• The OP server cannot ping the headquarters' server with large packets.

    In Figure 14-9, headers of packets on the downlink and uplink ports that connect OP_DS to the FW (as shown by the green and blue circles respectively) are obtained. Figure 14-10 and Figure 14-11 show obtained packet header information on the downlink and uplink ports respectively.

    Figure 14-10 Obtained packet header information on the downlink port that connects OP_DS to the FW
    Figure 14-11 Obtained packet header information on the uplink port that connects OP_DS to the FW

    The obtained packet header information shows: Packets sent from OP_DS to the FW are sequenced: Each large ICMP request packet is placed before a small ICMP request packet. Packets sent from the FW to OP_DS are in reverse order: Each small ICMP request packet is placed before a large ICMP request packet. In this situation, fragmented packets are mis-sequenced.

    When the OP server sends large packets to ping the headquarters' server, ICMP packet fragments are mis-sequenced after being processed by the FW connected to OP_DS in bypass mode. When the ICMP packet fragments arrive at WN_DS, WN_DS discards these fragments because NAT cannot process mis-sequenced fragments.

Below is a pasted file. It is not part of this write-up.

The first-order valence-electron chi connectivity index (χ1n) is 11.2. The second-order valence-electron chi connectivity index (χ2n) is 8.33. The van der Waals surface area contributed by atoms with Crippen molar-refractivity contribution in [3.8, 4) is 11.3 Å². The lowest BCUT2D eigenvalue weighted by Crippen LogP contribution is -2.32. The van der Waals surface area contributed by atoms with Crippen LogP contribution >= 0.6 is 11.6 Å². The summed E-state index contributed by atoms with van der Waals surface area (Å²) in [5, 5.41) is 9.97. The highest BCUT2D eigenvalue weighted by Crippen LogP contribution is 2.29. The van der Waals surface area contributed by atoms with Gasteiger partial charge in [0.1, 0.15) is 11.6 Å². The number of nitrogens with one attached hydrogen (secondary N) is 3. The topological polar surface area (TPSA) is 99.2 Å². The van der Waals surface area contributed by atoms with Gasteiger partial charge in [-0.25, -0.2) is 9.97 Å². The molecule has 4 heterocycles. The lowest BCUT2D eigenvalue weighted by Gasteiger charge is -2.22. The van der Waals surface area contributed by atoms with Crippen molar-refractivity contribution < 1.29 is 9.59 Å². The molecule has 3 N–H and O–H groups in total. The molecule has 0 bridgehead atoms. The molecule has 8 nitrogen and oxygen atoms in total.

Three of four lines of the Eth-Trunk outbound interface on the FW are removed to change the Eth-Trunk into a single link so as to check whether the FW causes packet mis-sequencing. Subsequently, the OP server can ping the headquarters' server successfully with large packets.

    In conclusions, the ping failure is resulted from packet mis-sequencing on the FW's Eth-Trunk interface.

  • OP_DS and CO_CS cannot ping the headquarters' server with large packets.

    The following uses CO_CS as an example. Packet headers are obtained on the uplink port that connects CO_CS to WN_DS, as shown in Figure 14-12.